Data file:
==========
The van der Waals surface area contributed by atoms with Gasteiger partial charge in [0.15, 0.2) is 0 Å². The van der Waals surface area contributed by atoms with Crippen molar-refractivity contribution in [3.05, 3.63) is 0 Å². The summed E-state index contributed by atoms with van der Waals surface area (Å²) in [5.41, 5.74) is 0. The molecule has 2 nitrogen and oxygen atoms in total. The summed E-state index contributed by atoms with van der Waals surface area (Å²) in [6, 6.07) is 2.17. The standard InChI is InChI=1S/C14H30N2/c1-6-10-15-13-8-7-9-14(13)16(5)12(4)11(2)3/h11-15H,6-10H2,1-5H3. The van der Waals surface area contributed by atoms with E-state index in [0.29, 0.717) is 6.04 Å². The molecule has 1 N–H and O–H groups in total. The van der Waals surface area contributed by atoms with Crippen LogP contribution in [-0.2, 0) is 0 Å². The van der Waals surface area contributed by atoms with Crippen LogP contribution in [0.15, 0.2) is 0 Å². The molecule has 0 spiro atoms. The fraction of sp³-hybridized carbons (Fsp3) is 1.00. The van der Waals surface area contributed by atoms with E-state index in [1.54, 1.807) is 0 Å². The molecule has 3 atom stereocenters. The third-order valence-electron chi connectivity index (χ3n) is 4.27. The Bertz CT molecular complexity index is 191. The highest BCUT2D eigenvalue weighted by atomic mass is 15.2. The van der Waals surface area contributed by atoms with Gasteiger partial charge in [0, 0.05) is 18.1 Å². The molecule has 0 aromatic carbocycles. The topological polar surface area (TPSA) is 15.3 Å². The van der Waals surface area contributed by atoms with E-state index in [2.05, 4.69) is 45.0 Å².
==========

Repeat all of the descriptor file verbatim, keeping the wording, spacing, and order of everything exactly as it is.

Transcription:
The van der Waals surface area contributed by atoms with Gasteiger partial charge in [0.15, 0.2) is 0 Å². The van der Waals surface area contributed by atoms with Crippen molar-refractivity contribution in [3.05, 3.63) is 0 Å². The summed E-state index contributed by atoms with van der Waals surface area (Å²) in [5.41, 5.74) is 0. The molecule has 2 nitrogen and oxygen atoms in total. The summed E-state index contributed by atoms with van der Waals surface area (Å²) in [6, 6.07) is 2.17. The standard InChI is InChI=1S/C14H30N2/c1-6-10-15-13-8-7-9-14(13)16(5)12(4)11(2)3/h11-15H,6-10H2,1-5H3. The van der Waals surface area contributed by atoms with E-state index in [0.29, 0.717) is 6.04 Å². The molecule has 1 N–H and O–H groups in total. The van der Waals surface area contributed by atoms with Crippen LogP contribution in [-0.2, 0) is 0 Å². The van der Waals surface area contributed by atoms with Crippen LogP contribution in [0.15, 0.2) is 0 Å². The molecule has 0 spiro atoms. The fraction of sp³-hybridized carbons (Fsp3) is 1.00. The van der Waals surface area contributed by atoms with E-state index in [1.54, 1.807) is 0 Å². The molecule has 3 atom stereocenters. The third-order valence-electron chi connectivity index (χ3n) is 4.27. The Bertz CT molecular complexity index is 191. The highest BCUT2D eigenvalue weighted by atomic mass is 15.2. The van der Waals surface area contributed by atoms with Gasteiger partial charge in [0, 0.05) is 18.1 Å². The molecule has 0 aromatic carbocycles. The topological polar surface area (TPSA) is 15.3 Å². The van der Waals surface area contributed by atoms with E-state index in [2.05, 4.69) is 45.0 Å².